11. When should children have their first dental appointment?
Certainly parents should not wait until their children have cavities or a toothache to see the dentist. The first few appointments should be fun and foster a trusting relationship. We have found that there are far fewer difficulties with children who know that the dentist is there to help them - before they need dental work. The goal is to have your child's first dental experience be a positive one. Generally speaking, when a child has all of their primary teeth in place is a good time to have their first oral exam. The first cleaning and check-up appointment can follow a few months later, depending on the child's maturity and his readiness to accept the treatment.
12. What exactly is Gingivitis, and what causes it?
Gingivitis is a form of Periodontal Disease (gum disease). Periodontal disease involves inflammation and/or infection that results in destruction of the tissues that support the teeth. This supporting unit comprises the gingiva (gums), the periodontal ligaments (hold the tooth in place), and the tooth sockets (bone).
Gingivitis (inflammation of the gums) is caused by the long-term effects of plaque deposits. Plaque is the sticky material that develops on the exposed portions of the teeth, consisting of material such as bacteria, mucus, and food debris. It is a major cause of dental decay. Un-removed plaque mineralizes into a hard deposit called calculus (tartar) that becomes trapped at the base of the tooth. Plaque and calculus cause mechanical and chemical irritation and inflammation of the gingiva. Bacteria and the toxins produced by the bacteria, cause the gums to become infected, swollen and tender.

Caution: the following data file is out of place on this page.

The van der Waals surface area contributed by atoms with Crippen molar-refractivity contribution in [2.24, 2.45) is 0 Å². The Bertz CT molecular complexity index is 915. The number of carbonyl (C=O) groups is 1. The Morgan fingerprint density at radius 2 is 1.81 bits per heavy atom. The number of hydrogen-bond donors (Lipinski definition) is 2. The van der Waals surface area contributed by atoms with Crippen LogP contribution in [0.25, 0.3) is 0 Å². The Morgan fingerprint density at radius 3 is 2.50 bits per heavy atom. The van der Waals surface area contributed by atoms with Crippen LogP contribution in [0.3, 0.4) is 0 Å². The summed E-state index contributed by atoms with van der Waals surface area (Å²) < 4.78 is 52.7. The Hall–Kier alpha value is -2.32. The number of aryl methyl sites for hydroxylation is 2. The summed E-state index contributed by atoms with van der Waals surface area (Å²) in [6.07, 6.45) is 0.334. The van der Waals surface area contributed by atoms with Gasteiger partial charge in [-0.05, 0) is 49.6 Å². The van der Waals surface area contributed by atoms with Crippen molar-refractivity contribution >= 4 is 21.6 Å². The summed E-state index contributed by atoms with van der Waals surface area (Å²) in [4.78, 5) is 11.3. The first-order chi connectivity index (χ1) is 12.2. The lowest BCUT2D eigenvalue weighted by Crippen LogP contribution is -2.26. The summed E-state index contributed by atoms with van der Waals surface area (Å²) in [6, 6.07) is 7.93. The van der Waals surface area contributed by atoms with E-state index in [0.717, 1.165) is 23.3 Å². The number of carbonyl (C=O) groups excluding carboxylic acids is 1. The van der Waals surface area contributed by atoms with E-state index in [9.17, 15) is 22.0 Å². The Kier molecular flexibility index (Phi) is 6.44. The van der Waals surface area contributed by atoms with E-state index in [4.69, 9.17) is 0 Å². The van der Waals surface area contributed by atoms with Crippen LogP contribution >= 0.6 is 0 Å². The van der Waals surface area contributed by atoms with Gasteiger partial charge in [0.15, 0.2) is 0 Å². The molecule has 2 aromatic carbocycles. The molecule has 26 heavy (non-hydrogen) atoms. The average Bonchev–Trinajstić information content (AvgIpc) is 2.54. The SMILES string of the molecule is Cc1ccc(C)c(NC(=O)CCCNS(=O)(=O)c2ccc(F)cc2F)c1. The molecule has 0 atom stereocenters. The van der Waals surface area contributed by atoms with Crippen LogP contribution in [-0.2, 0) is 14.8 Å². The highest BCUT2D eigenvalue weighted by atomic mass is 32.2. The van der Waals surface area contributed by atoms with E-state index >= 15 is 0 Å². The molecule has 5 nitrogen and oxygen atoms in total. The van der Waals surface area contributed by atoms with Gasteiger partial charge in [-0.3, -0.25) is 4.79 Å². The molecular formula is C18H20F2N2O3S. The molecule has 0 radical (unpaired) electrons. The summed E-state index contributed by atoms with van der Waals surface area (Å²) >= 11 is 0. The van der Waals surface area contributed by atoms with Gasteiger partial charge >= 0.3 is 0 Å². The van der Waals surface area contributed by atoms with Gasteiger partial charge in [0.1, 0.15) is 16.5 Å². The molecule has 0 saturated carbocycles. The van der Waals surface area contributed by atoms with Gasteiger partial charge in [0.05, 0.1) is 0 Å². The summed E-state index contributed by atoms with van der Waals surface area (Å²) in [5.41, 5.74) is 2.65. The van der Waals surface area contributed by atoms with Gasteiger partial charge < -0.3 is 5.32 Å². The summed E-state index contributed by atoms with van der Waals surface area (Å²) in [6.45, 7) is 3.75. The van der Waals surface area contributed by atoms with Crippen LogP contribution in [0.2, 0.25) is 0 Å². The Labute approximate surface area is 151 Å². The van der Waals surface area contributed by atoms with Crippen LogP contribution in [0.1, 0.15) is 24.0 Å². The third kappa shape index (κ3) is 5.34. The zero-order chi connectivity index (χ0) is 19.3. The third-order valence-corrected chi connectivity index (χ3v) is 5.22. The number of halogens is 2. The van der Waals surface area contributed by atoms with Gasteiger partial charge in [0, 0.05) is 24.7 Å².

13. What is the best prevention for Gingivitis?
Good oral hygiene is the best prevention against gingivitis because it removes the plaque that causes the disorder. The teeth should be brushed at least twice daily and flossed gently at least once per day. For people who are prone to gingivitis, brushing and flossing may be recommended after every meal and at bedtime. Consult the dentist or dental hygienist for instructions on proper brushing and flossing techniques.
14. How is Gingivitis treated?
The goal of treatment is reduction of gingival inflammation. The teeth are cleaned thoroughly by the dentist or dental hygienist. This may involve the use of various instruments or devices to loosen and remove deposits from the teeth. Meticulous oral hygiene is necessary after professional tooth cleaning. The dentist or hygienist will demonstrate brushing and flossing techniques.
Professional teeth cleaning in addition to brushing and flossing may be recommended twice per year or more frequently for severe cases. Antibacterial mouth rinses or other aids may be recommended in addition to frequent brushing and flossing. Repair or replacement of dental work or orthodontic treatment of misaligned teeth may be recommended.
15. How are Periodontal Disease and Gingivitis related?
Periodontal Disease is a dental disorder that results from progression of gingivitis, involving inflammation and infection of the ligaments and bones that support the teeth. This gradually causes the destruction of tooth support and if left untreated will lead to tooth loss.